Is a “purge of gay priests” imminent? Does the “Catholic right” seek such a purge?
To hear self-described “gay Catholic writer” Andrew Sullivan in his recent article “The Gay Church,” you would think the answer to both questions is assuredly a fiery “Yes!” But as an out-and-proud member of what Sullivan would characterize as the “Catholic Right,” I say the answer is “No.”
Sullivan opens his article with this factually correct sentence. “We have no reliable figures on just how many priests in the Catholic Church are gay.” However, his essay goes downhill from there. Sullivan continues: “The Vatican has conducted many studies on its own clergy but never on this subject. In the United States, however, where there are 37,000 priests, no independent study has found fewer than 15 percent to be gay, and some have found as many as 60 percent. The consensus in my own research over the past few months converged on around 30 to 40 percent among parish priests and considerably more than that — as many as 60 percent or higher — among religious orders like the Franciscans or the Jesuits.”
He offers not a single source for any of these claims.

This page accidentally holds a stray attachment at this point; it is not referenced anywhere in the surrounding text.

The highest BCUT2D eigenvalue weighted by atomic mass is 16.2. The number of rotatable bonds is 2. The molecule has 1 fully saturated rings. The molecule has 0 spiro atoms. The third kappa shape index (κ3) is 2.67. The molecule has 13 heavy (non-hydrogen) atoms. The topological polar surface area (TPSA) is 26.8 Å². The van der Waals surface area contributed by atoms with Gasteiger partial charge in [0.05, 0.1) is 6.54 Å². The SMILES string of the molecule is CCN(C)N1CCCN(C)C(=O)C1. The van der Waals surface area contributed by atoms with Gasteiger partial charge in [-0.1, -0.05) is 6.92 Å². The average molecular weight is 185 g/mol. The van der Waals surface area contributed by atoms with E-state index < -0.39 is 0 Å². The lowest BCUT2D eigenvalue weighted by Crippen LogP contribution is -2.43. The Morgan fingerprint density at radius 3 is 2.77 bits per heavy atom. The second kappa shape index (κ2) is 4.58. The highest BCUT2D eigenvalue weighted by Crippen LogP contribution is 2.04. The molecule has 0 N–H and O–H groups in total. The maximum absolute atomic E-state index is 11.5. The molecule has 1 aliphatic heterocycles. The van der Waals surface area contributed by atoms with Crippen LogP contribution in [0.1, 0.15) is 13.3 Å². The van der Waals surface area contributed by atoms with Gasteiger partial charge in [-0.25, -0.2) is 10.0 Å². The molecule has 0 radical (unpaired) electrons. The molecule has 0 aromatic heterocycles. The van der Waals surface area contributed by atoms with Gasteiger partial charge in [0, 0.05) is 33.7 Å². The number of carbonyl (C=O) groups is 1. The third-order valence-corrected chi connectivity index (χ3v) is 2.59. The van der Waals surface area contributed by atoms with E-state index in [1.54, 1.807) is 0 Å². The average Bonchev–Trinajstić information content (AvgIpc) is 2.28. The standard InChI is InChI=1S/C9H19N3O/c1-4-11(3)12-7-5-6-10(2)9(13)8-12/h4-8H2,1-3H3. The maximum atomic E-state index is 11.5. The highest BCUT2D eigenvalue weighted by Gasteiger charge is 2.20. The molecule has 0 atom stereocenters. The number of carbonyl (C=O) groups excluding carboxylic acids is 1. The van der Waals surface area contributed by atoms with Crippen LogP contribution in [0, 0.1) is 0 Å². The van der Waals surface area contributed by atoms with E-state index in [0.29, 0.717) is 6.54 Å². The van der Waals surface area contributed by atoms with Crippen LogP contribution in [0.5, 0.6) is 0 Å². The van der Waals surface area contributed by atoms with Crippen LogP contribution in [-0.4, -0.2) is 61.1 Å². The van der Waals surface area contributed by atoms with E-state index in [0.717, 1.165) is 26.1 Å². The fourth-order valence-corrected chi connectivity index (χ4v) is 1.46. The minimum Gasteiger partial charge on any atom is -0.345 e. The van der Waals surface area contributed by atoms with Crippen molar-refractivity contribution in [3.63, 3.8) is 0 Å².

As it happens, we do have one systematic survey. In 2002, the Los Angeles Times conducted a survey of 1,854 randomly selected priests, which included questions about sexual orientation.
According to this survey (Question 55, on Page 25) about 9% of all priests identified themselves as having a homosexual orientation, with another 6% saying “somewhere in between homosexual and heterosexual, but more on the homosexual side.”
That doesn’t sound like 30%-40% — and certainly not 60%. It sounds more like 15% to me.
I am not aware of anything more recent or more systematic than this 16-year-old L.A. Times survey.
My colleague Father Paul Sullins has written a thorough report on the relationship between clergy sexual abuse and self-reported homosexuality among the clergy, using this L.A. Times survey. Looking at Figure 8 of Father Sullins’ report, published by the Ruth Institute, we see that the percentage of new priests reporting a homosexual orientation has varied considerably over time. Fully one-third of the men ordained to the priesthood between 1980 and 1984 reported a homosexual orientation.
Let’s give Andrew Sullivan the benefit of the doubt. Perhaps he interviewed priests of a particular age. If so, his conclusions about the whole may be skewed. We still cannot conclude anything systematic from Sullivan’s “research.”
I am particularly sensitive about drawing sweeping conclusions from limited samples because of my participation in debates over the impact of same-sex parenting on children.
Charlotte Patterson was one of the earliest researchers purporting to show that being raised by a same-sex couple created no difficulties for children. She described her data gathering in one of her early studies (Page 116, second column): “Recruitment began when I contacted friends, acquaintances and colleagues who might be likely to know eligible lesbian mother families.”
To absolutely no one’s surprise, Patterson’s same-sex couples in Berkeley reported that their school-aged children were doing just wonderfully.